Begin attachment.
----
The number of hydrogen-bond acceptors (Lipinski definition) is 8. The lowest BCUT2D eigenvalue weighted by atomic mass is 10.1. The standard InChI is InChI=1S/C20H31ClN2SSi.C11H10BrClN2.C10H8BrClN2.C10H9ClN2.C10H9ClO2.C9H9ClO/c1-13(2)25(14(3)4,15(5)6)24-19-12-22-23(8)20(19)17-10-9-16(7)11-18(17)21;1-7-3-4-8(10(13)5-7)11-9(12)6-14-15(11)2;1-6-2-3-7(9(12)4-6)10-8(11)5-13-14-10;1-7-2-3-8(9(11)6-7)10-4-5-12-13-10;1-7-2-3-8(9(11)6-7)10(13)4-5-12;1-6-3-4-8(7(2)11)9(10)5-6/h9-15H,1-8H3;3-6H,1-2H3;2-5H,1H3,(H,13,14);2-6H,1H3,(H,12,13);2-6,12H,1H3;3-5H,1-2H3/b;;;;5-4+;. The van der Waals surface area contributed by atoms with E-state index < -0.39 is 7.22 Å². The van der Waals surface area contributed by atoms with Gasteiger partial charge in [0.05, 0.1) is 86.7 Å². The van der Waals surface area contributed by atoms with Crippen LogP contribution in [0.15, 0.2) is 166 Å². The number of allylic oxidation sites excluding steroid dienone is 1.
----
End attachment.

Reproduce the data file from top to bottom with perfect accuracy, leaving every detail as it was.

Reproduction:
The number of hydrogen-bond acceptors (Lipinski definition) is 8. The lowest BCUT2D eigenvalue weighted by atomic mass is 10.1. The standard InChI is InChI=1S/C20H31ClN2SSi.C11H10BrClN2.C10H8BrClN2.C10H9ClN2.C10H9ClO2.C9H9ClO/c1-13(2)25(14(3)4,15(5)6)24-19-12-22-23(8)20(19)17-10-9-16(7)11-18(17)21;1-7-3-4-8(10(13)5-7)11-9(12)6-14-15(11)2;1-6-2-3-7(9(12)4-6)10-8(11)5-13-14-10;1-7-2-3-8(9(11)6-7)10-4-5-12-13-10;1-7-2-3-8(9(11)6-7)10(13)4-5-12;1-6-3-4-8(7(2)11)9(10)5-6/h9-15H,1-8H3;3-6H,1-2H3;2-5H,1H3,(H,13,14);2-6H,1H3,(H,12,13);2-6,12H,1H3;3-5H,1-2H3/b;;;;5-4+;. The van der Waals surface area contributed by atoms with E-state index < -0.39 is 7.22 Å². The van der Waals surface area contributed by atoms with Gasteiger partial charge in [0.05, 0.1) is 86.7 Å². The van der Waals surface area contributed by atoms with Crippen LogP contribution in [0.15, 0.2) is 166 Å². The number of allylic oxidation sites excluding steroid dienone is 1.